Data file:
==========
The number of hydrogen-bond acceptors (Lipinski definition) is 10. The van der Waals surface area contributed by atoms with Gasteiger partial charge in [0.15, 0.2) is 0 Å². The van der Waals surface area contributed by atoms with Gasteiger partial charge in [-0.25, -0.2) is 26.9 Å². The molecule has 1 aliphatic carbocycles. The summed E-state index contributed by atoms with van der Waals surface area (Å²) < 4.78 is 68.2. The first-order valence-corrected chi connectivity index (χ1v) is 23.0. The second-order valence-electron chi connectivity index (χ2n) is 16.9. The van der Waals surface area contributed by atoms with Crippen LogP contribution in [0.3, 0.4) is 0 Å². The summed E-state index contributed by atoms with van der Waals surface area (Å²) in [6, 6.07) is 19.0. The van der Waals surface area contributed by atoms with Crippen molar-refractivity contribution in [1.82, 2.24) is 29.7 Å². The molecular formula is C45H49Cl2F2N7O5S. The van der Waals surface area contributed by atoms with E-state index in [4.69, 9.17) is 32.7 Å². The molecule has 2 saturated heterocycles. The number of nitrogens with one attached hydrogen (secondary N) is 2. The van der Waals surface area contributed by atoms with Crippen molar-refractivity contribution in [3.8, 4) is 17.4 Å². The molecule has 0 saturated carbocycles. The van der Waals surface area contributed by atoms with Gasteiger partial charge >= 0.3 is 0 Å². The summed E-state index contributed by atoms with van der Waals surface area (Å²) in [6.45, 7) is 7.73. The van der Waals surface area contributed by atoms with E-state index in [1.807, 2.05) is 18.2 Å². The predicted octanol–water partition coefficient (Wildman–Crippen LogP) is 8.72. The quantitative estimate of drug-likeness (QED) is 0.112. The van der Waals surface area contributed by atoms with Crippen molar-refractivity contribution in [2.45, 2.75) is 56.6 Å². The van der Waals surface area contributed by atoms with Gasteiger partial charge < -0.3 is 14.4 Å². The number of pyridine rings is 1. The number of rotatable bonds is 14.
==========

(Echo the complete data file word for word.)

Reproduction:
The number of hydrogen-bond acceptors (Lipinski definition) is 10. The van der Waals surface area contributed by atoms with Gasteiger partial charge in [0.15, 0.2) is 0 Å². The van der Waals surface area contributed by atoms with Gasteiger partial charge in [-0.25, -0.2) is 26.9 Å². The molecule has 1 aliphatic carbocycles. The summed E-state index contributed by atoms with van der Waals surface area (Å²) < 4.78 is 68.2. The first-order valence-corrected chi connectivity index (χ1v) is 23.0. The second-order valence-electron chi connectivity index (χ2n) is 16.9. The van der Waals surface area contributed by atoms with Crippen LogP contribution in [0.3, 0.4) is 0 Å². The summed E-state index contributed by atoms with van der Waals surface area (Å²) in [6, 6.07) is 19.0. The van der Waals surface area contributed by atoms with Crippen molar-refractivity contribution in [1.82, 2.24) is 29.7 Å². The molecular formula is C45H49Cl2F2N7O5S. The van der Waals surface area contributed by atoms with E-state index in [4.69, 9.17) is 32.7 Å². The molecule has 2 saturated heterocycles. The number of nitrogens with one attached hydrogen (secondary N) is 2. The van der Waals surface area contributed by atoms with Crippen molar-refractivity contribution in [3.8, 4) is 17.4 Å². The molecule has 0 saturated carbocycles. The van der Waals surface area contributed by atoms with Gasteiger partial charge >= 0.3 is 0 Å². The summed E-state index contributed by atoms with van der Waals surface area (Å²) in [6.45, 7) is 7.73. The van der Waals surface area contributed by atoms with E-state index in [1.807, 2.05) is 18.2 Å². The predicted octanol–water partition coefficient (Wildman–Crippen LogP) is 8.72. The quantitative estimate of drug-likeness (QED) is 0.112. The van der Waals surface area contributed by atoms with Crippen molar-refractivity contribution in [2.45, 2.75) is 56.6 Å². The van der Waals surface area contributed by atoms with Gasteiger partial charge < -0.3 is 14.4 Å². The number of pyridine rings is 1. The number of rotatable bonds is 14.